Mitsubishi HC-3000 Projector Review - Overview
7/09/2006 -Art Feierman
My preference is to review projectors right about the time they hit the market in the US. In the case of Mitsubishi's HC3000, though, the product has been around for more than half a year. With some manufacturers I get new products quickly, with others, I'm still building relationships and it can take what seems like forever.
Well, I have been hearing, and reading, over many months, plenty of good things about the HC3000(link to specs). Upon first powering it up, and popping in the first DVD, I was as impressed as I expected to be. The Mitsubishi HC-3000 definitely rates our Hot Product Award, primarily for producing about the best overall image I have seen yet, from a DLP home theater projector using the Darkchip2 DLP processor.
You'll learn more as you read, but let me provide a little perspective. Of the DLP projectors, I have found the Optoma HD72 to provide the best overall value in the under $2000 selling price range. Here comes the HC-3000, very similar to the HD72 in many regards, including using the same 1280x768 Darkchip2 processor. Both feature TI's Brilliant Color circuitry, and have rich dynamic colors. The Mitsubishi HC3000 costs several hundred dollars more, but it has one notable advantage, in image quality, over the Optoma. That advantage is it's black levels. While the Optoma does a very good black, the HC-3000 definitely produces darker blacks, as you will see in a number of images in the image quality section.
So, having spoiled some of the surprise, it's time to get down to the heart of the review.
The Mitsubishi HC-3000 Basic Specifications
Technology: Darkchip2 DLP front projector
Native Resolution: WXGA 1280x768
Brightness: 1000 lumens
Zoom Lens ratio: 1.2:1
Lens shift: None
Lamp life: 2000 hours
Weight: 6.4 lbs.
Warranty: 2 years
Facing the projector, the recessed lens is located dead center, from left to right, which is convenient for ceiling mounting as you don't have to calculate for a lens that is mounted off center, and place the mount appropriately to compensate. the zoom lens as a 1.2:1 zoom ratio. For a 100" diagonal 16:9 screen, the projector can be placed as close as 11.9 feet and as far back as 14.5 feet.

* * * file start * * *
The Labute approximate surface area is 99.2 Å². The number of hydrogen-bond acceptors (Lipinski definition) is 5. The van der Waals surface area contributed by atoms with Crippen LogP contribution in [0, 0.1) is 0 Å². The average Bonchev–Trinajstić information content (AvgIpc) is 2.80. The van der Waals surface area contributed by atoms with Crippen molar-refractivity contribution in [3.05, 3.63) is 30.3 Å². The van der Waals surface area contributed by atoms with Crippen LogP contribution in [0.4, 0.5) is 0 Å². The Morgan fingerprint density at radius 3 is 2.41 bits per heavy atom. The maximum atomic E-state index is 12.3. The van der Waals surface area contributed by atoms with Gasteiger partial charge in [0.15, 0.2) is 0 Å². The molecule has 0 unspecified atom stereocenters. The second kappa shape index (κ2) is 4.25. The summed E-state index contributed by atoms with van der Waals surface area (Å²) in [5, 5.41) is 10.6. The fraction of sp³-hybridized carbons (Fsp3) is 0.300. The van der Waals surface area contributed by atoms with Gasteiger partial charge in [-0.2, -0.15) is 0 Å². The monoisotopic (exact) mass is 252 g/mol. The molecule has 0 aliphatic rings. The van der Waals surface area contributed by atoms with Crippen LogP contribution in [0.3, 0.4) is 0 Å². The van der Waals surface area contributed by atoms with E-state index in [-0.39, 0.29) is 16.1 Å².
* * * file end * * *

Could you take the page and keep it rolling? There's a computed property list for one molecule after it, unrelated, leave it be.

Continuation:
Just to the right of the lens is the front Infra-red sensor for the remote control. Below the lens, and slightly off-center, is the single front foot. It is screw thread adjustable for height. I should note that there are also 2 rear feet (at the far back on each side. These are also screw adjustable, but these two each have a drop release button as well. With all feet unextended, the projector projects the image upward slightly, relative to the projector placement.
Moving to the top, directly behind the lens are the manual adjustment rings for zoom and focus. Further back is the control panel.
The control panel itself is pretty basic. In addition to a large power button, there are only six additional buttons but several have two functions. Looking from the rear, the lower left button brings up the menu. Navigation is then handled by the four arrow keys, and in the center of those, the Enter button. When not using the menu, the up arrow doubles to handle auto setup, the left and right arrows do source selection (the left one computer, the right one, video).
The input panel is located on the back of the projector. The selection is pretty basic: 1 HDMI input for a digital source, one HD15 computer input for a typical analog computer source, or it can be used for a component video signal. Then, there is the usual 3 RCA jacks for Component video, allowing a total of 2 component video sources, if you aren't hooking up a computer. In addition there are the usual S-video and composite video inputs. The Mitsubishi HC3000 also has a serial port and USB for "command and control". Lastly, the HC3000 also sports a 12volt Trigger jack for controlling a compatible motorized screen (most motorized screens have 12 volt control as an option, some versions standard. Lastly, there is a second IR (infra-red) sensor for the remote, and the power receptical.
The HC3000 vents hot air out the front, making it viable for shelf mounting in the rear of your room, if that should work for your situation.
The case is mostly silver gray, with the lens and some front trim (actually behind the grill) in black. As you can see from the image, the overall look is slightly sculpted with the top of the projector slightly higher in the center and lowering towards the left and right sides.